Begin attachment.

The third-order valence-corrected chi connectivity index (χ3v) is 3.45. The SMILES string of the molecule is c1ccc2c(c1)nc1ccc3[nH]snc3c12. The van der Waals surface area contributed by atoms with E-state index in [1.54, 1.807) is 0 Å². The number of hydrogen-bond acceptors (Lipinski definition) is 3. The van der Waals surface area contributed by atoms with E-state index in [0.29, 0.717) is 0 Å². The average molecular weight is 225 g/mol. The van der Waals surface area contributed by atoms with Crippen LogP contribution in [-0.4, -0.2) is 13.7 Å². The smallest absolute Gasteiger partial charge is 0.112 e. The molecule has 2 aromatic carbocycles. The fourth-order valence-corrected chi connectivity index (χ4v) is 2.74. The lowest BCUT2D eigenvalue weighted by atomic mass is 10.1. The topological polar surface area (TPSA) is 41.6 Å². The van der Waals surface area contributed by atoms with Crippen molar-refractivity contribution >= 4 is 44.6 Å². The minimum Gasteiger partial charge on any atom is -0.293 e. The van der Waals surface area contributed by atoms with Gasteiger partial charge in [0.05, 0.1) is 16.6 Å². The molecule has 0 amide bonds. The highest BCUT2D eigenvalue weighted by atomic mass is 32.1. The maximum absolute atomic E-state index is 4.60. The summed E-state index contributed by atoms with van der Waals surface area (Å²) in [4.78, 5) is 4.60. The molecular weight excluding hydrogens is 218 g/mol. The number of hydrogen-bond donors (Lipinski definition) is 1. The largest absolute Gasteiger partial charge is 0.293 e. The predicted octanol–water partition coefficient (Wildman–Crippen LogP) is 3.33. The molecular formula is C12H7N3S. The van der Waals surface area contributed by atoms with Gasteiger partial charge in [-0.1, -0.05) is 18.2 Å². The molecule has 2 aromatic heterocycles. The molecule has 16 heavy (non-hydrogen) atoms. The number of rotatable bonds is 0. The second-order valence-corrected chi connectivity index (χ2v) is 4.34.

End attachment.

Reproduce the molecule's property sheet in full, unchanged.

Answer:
The third-order valence-corrected chi connectivity index (χ3v) is 3.45. The SMILES string of the molecule is c1ccc2c(c1)nc1ccc3[nH]snc3c12. The van der Waals surface area contributed by atoms with E-state index in [1.54, 1.807) is 0 Å². The number of hydrogen-bond acceptors (Lipinski definition) is 3. The van der Waals surface area contributed by atoms with E-state index in [0.29, 0.717) is 0 Å². The average molecular weight is 225 g/mol. The van der Waals surface area contributed by atoms with Crippen LogP contribution in [-0.4, -0.2) is 13.7 Å². The smallest absolute Gasteiger partial charge is 0.112 e. The molecule has 2 aromatic carbocycles. The fourth-order valence-corrected chi connectivity index (χ4v) is 2.74. The lowest BCUT2D eigenvalue weighted by atomic mass is 10.1. The topological polar surface area (TPSA) is 41.6 Å². The van der Waals surface area contributed by atoms with Crippen molar-refractivity contribution >= 4 is 44.6 Å². The minimum Gasteiger partial charge on any atom is -0.293 e. The van der Waals surface area contributed by atoms with Gasteiger partial charge in [0.05, 0.1) is 16.6 Å². The molecule has 0 amide bonds. The highest BCUT2D eigenvalue weighted by atomic mass is 32.1. The maximum absolute atomic E-state index is 4.60. The summed E-state index contributed by atoms with van der Waals surface area (Å²) in [4.78, 5) is 4.60. The molecular weight excluding hydrogens is 218 g/mol. The number of hydrogen-bond donors (Lipinski definition) is 1. The largest absolute Gasteiger partial charge is 0.293 e. The predicted octanol–water partition coefficient (Wildman–Crippen LogP) is 3.33. The molecular formula is C12H7N3S. The van der Waals surface area contributed by atoms with Gasteiger partial charge in [-0.1, -0.05) is 18.2 Å². The molecule has 2 aromatic heterocycles. The molecule has 16 heavy (non-hydrogen) atoms. The number of rotatable bonds is 0. The second-order valence-corrected chi connectivity index (χ2v) is 4.34.